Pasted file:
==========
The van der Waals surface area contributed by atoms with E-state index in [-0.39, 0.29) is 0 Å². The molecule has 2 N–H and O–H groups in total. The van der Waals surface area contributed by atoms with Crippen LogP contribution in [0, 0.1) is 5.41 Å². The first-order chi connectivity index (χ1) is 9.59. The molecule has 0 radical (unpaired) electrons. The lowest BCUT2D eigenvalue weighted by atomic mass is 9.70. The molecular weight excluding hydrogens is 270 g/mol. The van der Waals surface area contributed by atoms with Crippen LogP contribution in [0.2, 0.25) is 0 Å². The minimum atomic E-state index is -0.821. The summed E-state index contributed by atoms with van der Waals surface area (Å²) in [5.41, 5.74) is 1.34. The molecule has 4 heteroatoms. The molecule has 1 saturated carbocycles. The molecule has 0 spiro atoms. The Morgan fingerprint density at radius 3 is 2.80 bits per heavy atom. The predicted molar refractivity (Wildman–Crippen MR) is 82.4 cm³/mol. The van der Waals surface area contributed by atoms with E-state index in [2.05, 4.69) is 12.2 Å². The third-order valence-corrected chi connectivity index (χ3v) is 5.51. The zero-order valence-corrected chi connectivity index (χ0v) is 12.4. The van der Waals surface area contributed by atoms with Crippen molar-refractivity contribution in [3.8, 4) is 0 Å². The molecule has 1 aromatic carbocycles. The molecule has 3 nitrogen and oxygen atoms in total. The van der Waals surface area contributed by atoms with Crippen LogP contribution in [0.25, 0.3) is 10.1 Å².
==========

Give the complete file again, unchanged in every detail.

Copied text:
The van der Waals surface area contributed by atoms with E-state index in [-0.39, 0.29) is 0 Å². The molecule has 2 N–H and O–H groups in total. The van der Waals surface area contributed by atoms with Crippen LogP contribution in [0, 0.1) is 5.41 Å². The first-order chi connectivity index (χ1) is 9.59. The molecule has 0 radical (unpaired) electrons. The lowest BCUT2D eigenvalue weighted by atomic mass is 9.70. The molecular weight excluding hydrogens is 270 g/mol. The van der Waals surface area contributed by atoms with Crippen LogP contribution in [0.2, 0.25) is 0 Å². The minimum atomic E-state index is -0.821. The summed E-state index contributed by atoms with van der Waals surface area (Å²) in [5.41, 5.74) is 1.34. The molecule has 4 heteroatoms. The molecule has 1 saturated carbocycles. The molecule has 0 spiro atoms. The Morgan fingerprint density at radius 3 is 2.80 bits per heavy atom. The predicted molar refractivity (Wildman–Crippen MR) is 82.4 cm³/mol. The van der Waals surface area contributed by atoms with E-state index in [2.05, 4.69) is 12.2 Å². The third-order valence-corrected chi connectivity index (χ3v) is 5.51. The zero-order valence-corrected chi connectivity index (χ0v) is 12.4. The van der Waals surface area contributed by atoms with Crippen molar-refractivity contribution in [3.8, 4) is 0 Å². The molecule has 1 aromatic carbocycles. The molecule has 3 nitrogen and oxygen atoms in total. The van der Waals surface area contributed by atoms with Crippen LogP contribution in [0.25, 0.3) is 10.1 Å².